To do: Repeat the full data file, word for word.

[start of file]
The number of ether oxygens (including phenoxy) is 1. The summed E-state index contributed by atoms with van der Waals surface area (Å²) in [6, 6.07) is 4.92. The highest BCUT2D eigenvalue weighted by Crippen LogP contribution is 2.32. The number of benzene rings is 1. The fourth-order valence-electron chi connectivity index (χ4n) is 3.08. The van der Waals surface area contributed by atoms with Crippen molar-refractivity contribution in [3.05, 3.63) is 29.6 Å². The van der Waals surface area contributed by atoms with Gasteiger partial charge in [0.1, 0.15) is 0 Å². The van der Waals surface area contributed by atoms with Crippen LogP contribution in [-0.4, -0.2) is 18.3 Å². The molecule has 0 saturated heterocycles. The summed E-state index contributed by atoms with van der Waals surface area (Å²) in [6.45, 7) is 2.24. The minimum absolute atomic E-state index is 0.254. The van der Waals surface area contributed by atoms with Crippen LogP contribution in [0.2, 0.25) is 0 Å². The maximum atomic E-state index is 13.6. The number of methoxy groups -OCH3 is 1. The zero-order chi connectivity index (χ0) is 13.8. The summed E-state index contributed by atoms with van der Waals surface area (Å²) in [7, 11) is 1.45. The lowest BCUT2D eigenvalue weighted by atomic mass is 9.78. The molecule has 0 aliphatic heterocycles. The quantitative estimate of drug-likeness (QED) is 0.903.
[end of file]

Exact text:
The number of ether oxygens (including phenoxy) is 1. The summed E-state index contributed by atoms with van der Waals surface area (Å²) in [6, 6.07) is 4.92. The highest BCUT2D eigenvalue weighted by Crippen LogP contribution is 2.32. The number of benzene rings is 1. The fourth-order valence-electron chi connectivity index (χ4n) is 3.08. The van der Waals surface area contributed by atoms with Crippen molar-refractivity contribution in [3.05, 3.63) is 29.6 Å². The van der Waals surface area contributed by atoms with Gasteiger partial charge in [0.1, 0.15) is 0 Å². The van der Waals surface area contributed by atoms with Crippen LogP contribution in [-0.4, -0.2) is 18.3 Å². The molecule has 0 saturated heterocycles. The summed E-state index contributed by atoms with van der Waals surface area (Å²) in [6.45, 7) is 2.24. The minimum absolute atomic E-state index is 0.254. The van der Waals surface area contributed by atoms with Crippen LogP contribution in [0.2, 0.25) is 0 Å². The maximum atomic E-state index is 13.6. The number of methoxy groups -OCH3 is 1. The zero-order chi connectivity index (χ0) is 13.8. The summed E-state index contributed by atoms with van der Waals surface area (Å²) in [7, 11) is 1.45. The lowest BCUT2D eigenvalue weighted by atomic mass is 9.78. The molecule has 0 aliphatic heterocycles. The quantitative estimate of drug-likeness (QED) is 0.903.